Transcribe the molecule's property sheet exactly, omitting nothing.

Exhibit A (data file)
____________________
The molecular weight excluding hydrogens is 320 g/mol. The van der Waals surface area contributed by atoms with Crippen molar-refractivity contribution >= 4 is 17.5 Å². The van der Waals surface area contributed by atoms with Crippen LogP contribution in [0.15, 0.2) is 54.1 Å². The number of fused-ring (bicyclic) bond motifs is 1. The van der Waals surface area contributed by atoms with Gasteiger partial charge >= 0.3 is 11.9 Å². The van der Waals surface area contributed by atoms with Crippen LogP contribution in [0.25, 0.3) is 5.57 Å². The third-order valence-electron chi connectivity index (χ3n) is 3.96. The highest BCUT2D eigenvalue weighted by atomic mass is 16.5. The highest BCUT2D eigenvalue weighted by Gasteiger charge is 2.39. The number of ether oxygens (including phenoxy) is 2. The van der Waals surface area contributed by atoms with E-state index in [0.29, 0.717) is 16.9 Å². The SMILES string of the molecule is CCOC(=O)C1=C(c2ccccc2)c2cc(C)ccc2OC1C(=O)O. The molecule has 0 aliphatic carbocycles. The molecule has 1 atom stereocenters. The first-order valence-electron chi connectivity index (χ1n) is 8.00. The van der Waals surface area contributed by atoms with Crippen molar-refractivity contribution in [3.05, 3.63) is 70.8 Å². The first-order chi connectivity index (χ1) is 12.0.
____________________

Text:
The molecular weight excluding hydrogens is 320 g/mol. The van der Waals surface area contributed by atoms with Crippen molar-refractivity contribution >= 4 is 17.5 Å². The van der Waals surface area contributed by atoms with Crippen LogP contribution in [0.15, 0.2) is 54.1 Å². The number of fused-ring (bicyclic) bond motifs is 1. The van der Waals surface area contributed by atoms with Gasteiger partial charge >= 0.3 is 11.9 Å². The van der Waals surface area contributed by atoms with Crippen LogP contribution in [0.25, 0.3) is 5.57 Å². The third-order valence-electron chi connectivity index (χ3n) is 3.96. The highest BCUT2D eigenvalue weighted by atomic mass is 16.5. The highest BCUT2D eigenvalue weighted by Gasteiger charge is 2.39. The number of ether oxygens (including phenoxy) is 2. The van der Waals surface area contributed by atoms with E-state index in [0.29, 0.717) is 16.9 Å². The SMILES string of the molecule is CCOC(=O)C1=C(c2ccccc2)c2cc(C)ccc2OC1C(=O)O. The molecule has 0 aliphatic carbocycles. The molecule has 1 atom stereocenters. The first-order valence-electron chi connectivity index (χ1n) is 8.00. The van der Waals surface area contributed by atoms with Crippen molar-refractivity contribution in [3.05, 3.63) is 70.8 Å². The first-order chi connectivity index (χ1) is 12.0.